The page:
“With InVid we decided from the beginning that we wanted to focus on video,” said Mezarlis, and approach the issue from every angle, from duplicates to doctored footage. “So looking at things like video analysis, as a first stage to understand the structure of the videos and index them appropriately, and then look into the forensic analysis of video files.
“This is one very important aspect. It will essentially allow us to provide tools that will help the user to understand if some video footage is the way it is shot or if it has been post-processed and manipulated in some way.”
Enter Exo Makina, a firm commissioned by the French Ministry of Defense in 2009 to build image verification technology and member of the InVid consortium. Their solution was Tungsten, which analyses the digital nature of image files on a range of levels, detecting alterations or anomalies which may be the result of manipulation.
French security forces, government ministries and a number of news organisations now use Tungsten to detect fake images, and Exo Makina founder Roger Cozien intends to build an extension to the software devoted to video verification.
“We first need to understand how a digital video is made from a signal processing point of view,” he told First Draft, via email. “Then we shall write a generic mathematical model of such a signal with a view to understanding what may be the reasons of any deviation in this model.”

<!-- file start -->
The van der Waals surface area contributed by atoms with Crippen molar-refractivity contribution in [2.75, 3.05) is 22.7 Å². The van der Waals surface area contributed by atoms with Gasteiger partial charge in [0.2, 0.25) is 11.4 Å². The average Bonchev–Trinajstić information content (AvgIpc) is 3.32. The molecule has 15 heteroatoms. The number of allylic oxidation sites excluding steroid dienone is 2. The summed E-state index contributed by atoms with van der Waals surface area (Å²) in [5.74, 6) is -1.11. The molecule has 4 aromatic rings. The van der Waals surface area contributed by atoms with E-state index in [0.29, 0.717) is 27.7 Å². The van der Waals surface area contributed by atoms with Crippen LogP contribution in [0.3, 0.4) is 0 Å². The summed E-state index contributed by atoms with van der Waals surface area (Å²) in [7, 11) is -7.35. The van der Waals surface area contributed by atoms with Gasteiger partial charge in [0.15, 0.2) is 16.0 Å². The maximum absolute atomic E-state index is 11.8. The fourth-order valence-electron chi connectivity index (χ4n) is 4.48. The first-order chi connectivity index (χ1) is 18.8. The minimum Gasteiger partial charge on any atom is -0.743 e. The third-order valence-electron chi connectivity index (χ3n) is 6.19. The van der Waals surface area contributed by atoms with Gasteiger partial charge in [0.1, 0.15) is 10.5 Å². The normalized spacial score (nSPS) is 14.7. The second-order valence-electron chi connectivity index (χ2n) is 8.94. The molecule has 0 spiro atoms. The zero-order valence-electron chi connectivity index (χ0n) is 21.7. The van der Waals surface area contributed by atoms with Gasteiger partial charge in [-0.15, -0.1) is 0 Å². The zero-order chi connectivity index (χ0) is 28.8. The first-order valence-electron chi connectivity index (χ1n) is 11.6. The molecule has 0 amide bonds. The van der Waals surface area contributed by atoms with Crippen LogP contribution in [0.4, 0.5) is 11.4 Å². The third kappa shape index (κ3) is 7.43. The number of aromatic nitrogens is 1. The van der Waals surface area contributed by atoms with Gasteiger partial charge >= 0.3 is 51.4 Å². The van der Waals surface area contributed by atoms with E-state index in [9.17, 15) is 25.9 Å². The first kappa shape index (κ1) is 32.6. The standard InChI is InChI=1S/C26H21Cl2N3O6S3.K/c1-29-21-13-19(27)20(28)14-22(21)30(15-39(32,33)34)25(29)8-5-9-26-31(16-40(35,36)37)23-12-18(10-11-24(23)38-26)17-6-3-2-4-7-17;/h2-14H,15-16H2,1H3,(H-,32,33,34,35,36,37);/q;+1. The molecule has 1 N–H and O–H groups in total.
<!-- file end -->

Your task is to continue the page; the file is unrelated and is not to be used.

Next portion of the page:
The details of digital forensic analysis are the subject of doctorates in computer science, and are still very much a developing field. But by combining technical expertise with journalistic experience, InVid hopes to address all the issues around using video from third-party sources in news over its three-year funding period, building tools which newsrooms and journalists can use in the process.
“We’ll also be looking at the legal requirements,” said Jochen Spangenberg, innovation manager at German broadcaster Deutsche Welle, also in the consortium. “What can you do, what can’t you do, how should you deal with eyewitness media, what are the dangers, how do you protect sources and journalists.
“This is all taken into consideration, not just the technical solution but a solution that takes ethical issues into account but also legal issues.”
This broad assessment of the multiple factors in play will finish in the coming months, he said, combining experience already gleaned from similar projects like Reveal, where Spangenberg is also involved, before consortium partners start building prototypes that can be used in the newsroom. He hopes the first iteration will be available for testing this coming September.
The overall solution will be a paid-for product, said Mezaris, but a number of components will be made open source, available to anyone who may want to use them. After all, he said, the issue of fake videos is not just a concern for news organisations, but anyone who engages with digital media online.
“There are so many attempts to use video to deceive, there is an obvious need for the news agencies and media organisations but it is also to the benefit of the users, to everyone of us,” he said. “Of course in some cases it is not such a big deal to be deceived by a video of an eagle. But in many other cases it is more serious.”
Videos alleging war crimes or law breaking can – and do – lead to imprisonment, military action or political activism. Any efforts to see through the fog of misinformation on social media should be welcomed by advocates of the truth.